Of course, we now understand that gravity does more than just making things fall. It holds galaxies together, manages the planets’ motion around the Sun, and also defines the structure of the universe itself. We also know that gravity is one of the 4 essential forces of nature, along with electromagnetism, the strong force, and the weak force.
Newton’s Gravity Law states that particles attract each other in the universe using force which is directly proportional to the product of their masses but also inversely proportional to the square of the specific distance between them.
This is a universal physical law derived from the empirical observations by what Isaac Newton referred it as induction. It’s part of classical mechanics and was expressed in the work of Newton.
In the contemporary language, the law states: Each point mass attracts each single other point mass by a specific force directed along the line intersecting the two points. The force is directly proportional to the product of the 2 masses and inversely proportional to the square of the exact distance between them.
The early test of Newton’s law of gravitation between various masses in the laboratory was the conducted during Cavendish experiment by a British scientist called Henry Cavendish in 1798. It was carried out 111 years after the publication of Principia of Newton and nearly 71 years after his death.
Newton’s theory of gravitation looks like Coulomb’s law of electrical forces that is used to determine the magnitude of the electrical force developed between any two charged bodies. They are both inverse-square laws, in which force is inversely proportional to the square of the specific distance between two bodies. Coulomb’s law has the product of two charges substituting the product of the masses, while the electrostatic constant replacing the gravitational constant.
Newton’s theory has since been replaced by Einstein’s theory of universal relativity, but it goes on to be used as the best approximation of the influences of gravity in many applications. Relativity is needed only when there’s a need for high precision, or when dealing with such strong gravitational fields, like those found near very dense and massive objects, or at too close distances (such as the orbit of Mercury around the sun).
The modern law of gravity—Einstein’s universal theory of relativity—is among the most successful theories we’ve. At the same time, we still do not know everything about Newton’s Gravity Law, including the precise way it fits in with other fundamental forces. But here are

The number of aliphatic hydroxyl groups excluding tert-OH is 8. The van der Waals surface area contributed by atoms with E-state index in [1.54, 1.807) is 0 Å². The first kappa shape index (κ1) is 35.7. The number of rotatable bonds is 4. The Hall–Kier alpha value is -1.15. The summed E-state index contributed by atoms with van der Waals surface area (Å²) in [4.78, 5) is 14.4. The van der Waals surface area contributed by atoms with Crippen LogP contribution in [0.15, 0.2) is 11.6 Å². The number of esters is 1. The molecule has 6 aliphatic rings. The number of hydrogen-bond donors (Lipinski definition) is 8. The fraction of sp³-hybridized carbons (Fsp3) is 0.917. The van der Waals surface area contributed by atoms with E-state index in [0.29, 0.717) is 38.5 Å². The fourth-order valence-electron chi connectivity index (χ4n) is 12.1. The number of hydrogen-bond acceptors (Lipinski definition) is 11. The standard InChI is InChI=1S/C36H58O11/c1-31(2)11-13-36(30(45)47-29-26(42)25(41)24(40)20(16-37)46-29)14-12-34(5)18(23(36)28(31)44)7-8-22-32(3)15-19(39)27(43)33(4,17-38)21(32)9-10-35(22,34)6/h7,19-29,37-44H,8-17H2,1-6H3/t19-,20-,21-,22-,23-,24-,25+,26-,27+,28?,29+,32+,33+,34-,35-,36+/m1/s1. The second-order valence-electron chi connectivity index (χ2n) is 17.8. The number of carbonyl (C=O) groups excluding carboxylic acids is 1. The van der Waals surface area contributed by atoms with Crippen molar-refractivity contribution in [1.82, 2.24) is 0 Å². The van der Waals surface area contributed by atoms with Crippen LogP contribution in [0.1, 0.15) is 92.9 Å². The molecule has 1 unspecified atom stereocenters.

8 weighty facts about Newton’s Gravity Law.
1. Gravity keeps our planet (Earth) and the other planets in the solar system in orbit around the Sun. It also holds the Moon in orbit around the Earth.
2. The force of gravity 62 miles (100 kilometers) above Earth is only 3% less than at the surface of the Earth.
3. It is believed that Isaac Newton’s laws of gravity were motivated by observing an apple fall from a tree.
4. Though Newton’s older theory of universal gravitation is precise in many scenarios, modern physics uses Albert Einstein’s universal theory of relativity to define gravity.
4. Gravity can be carried by massless particles known as gravitons.
In the Standard Model, particles often interact with each other through other force-carrying particles. For instance, the photon is a carrier of the electromagnetic force. The theoretical particles for quantum gravity are the gravitons, and great ideas on how they should work from universal relativity are known. Similar to photons, gravitons are perhaps massless. In case they had mass, experiments should’ve shown something—but it does not rule out a ridiculously small mass.
5. Quantum gravity often appears at the lowest length anything can be.
Gravity is so weak, but the nearer two objects are, the stronger it becomes. Eventually, it attains the strength of the other forces at an extremely small distance called the Planck length, mostly smaller than the atom’s nucleus.
6. Gravity creates waves which move at light speed.
Universal relativity predicts the gravitational waves. If you’ve two stars or black holes or white dwarfs locked in common orbit, they slowly get nearer as gravitational waves usually carry energy away. Actually, Earth also produces gravitational waves while it orbits the sun, but the energy loss is very small to notice.
7. Acceleration of objects due to the gravity on Earth is about 9.8 m/s2. If you neglect air resistance (drag), then the velocity of an object falling to Earth rises by nearly 9.8 meters per second each second.
8. Tides are as a result of the Earth rotation and the gravitational effects of the Sun and Moon.